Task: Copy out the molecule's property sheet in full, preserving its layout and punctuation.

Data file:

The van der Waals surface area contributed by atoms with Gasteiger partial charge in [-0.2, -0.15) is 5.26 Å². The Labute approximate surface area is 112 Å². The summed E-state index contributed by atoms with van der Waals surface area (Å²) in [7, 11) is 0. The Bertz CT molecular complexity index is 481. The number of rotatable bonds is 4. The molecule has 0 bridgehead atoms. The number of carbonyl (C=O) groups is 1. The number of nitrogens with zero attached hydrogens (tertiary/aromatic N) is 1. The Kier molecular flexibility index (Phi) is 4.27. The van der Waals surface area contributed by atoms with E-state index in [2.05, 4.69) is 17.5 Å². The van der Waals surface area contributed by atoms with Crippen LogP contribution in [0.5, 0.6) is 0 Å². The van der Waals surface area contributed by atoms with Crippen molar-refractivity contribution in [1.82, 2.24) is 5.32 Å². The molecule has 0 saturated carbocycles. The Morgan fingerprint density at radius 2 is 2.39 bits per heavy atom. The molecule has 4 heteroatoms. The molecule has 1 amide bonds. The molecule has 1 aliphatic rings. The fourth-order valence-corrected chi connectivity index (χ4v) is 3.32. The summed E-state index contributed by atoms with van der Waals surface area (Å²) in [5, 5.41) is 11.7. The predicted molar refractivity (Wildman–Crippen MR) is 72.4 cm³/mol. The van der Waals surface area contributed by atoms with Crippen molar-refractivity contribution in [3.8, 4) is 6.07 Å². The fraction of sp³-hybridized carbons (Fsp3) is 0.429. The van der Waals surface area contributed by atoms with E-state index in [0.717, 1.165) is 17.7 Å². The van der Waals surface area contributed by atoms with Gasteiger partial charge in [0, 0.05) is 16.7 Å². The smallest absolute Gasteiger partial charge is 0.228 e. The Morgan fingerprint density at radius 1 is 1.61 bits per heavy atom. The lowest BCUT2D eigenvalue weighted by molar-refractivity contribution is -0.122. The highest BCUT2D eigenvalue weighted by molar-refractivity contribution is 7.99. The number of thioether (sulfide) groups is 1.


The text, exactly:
The van der Waals surface area contributed by atoms with Gasteiger partial charge in [-0.2, -0.15) is 5.26 Å². The Labute approximate surface area is 112 Å². The summed E-state index contributed by atoms with van der Waals surface area (Å²) in [7, 11) is 0. The Bertz CT molecular complexity index is 481. The number of rotatable bonds is 4. The molecule has 0 bridgehead atoms. The number of carbonyl (C=O) groups is 1. The number of nitrogens with zero attached hydrogens (tertiary/aromatic N) is 1. The Kier molecular flexibility index (Phi) is 4.27. The van der Waals surface area contributed by atoms with E-state index in [2.05, 4.69) is 17.5 Å². The van der Waals surface area contributed by atoms with Crippen LogP contribution in [0.5, 0.6) is 0 Å². The van der Waals surface area contributed by atoms with Crippen molar-refractivity contribution in [1.82, 2.24) is 5.32 Å². The molecule has 0 saturated carbocycles. The Morgan fingerprint density at radius 2 is 2.39 bits per heavy atom. The molecule has 4 heteroatoms. The molecule has 1 amide bonds. The molecule has 1 aliphatic rings. The fourth-order valence-corrected chi connectivity index (χ4v) is 3.32. The summed E-state index contributed by atoms with van der Waals surface area (Å²) in [5, 5.41) is 11.7. The predicted molar refractivity (Wildman–Crippen MR) is 72.4 cm³/mol. The van der Waals surface area contributed by atoms with Crippen molar-refractivity contribution in [3.8, 4) is 6.07 Å². The fraction of sp³-hybridized carbons (Fsp3) is 0.429. The van der Waals surface area contributed by atoms with E-state index in [0.717, 1.165) is 17.7 Å². The van der Waals surface area contributed by atoms with Gasteiger partial charge in [0, 0.05) is 16.7 Å². The smallest absolute Gasteiger partial charge is 0.228 e. The Morgan fingerprint density at radius 1 is 1.61 bits per heavy atom. The lowest BCUT2D eigenvalue weighted by molar-refractivity contribution is -0.122. The highest BCUT2D eigenvalue weighted by molar-refractivity contribution is 7.99. The number of thioether (sulfide) groups is 1.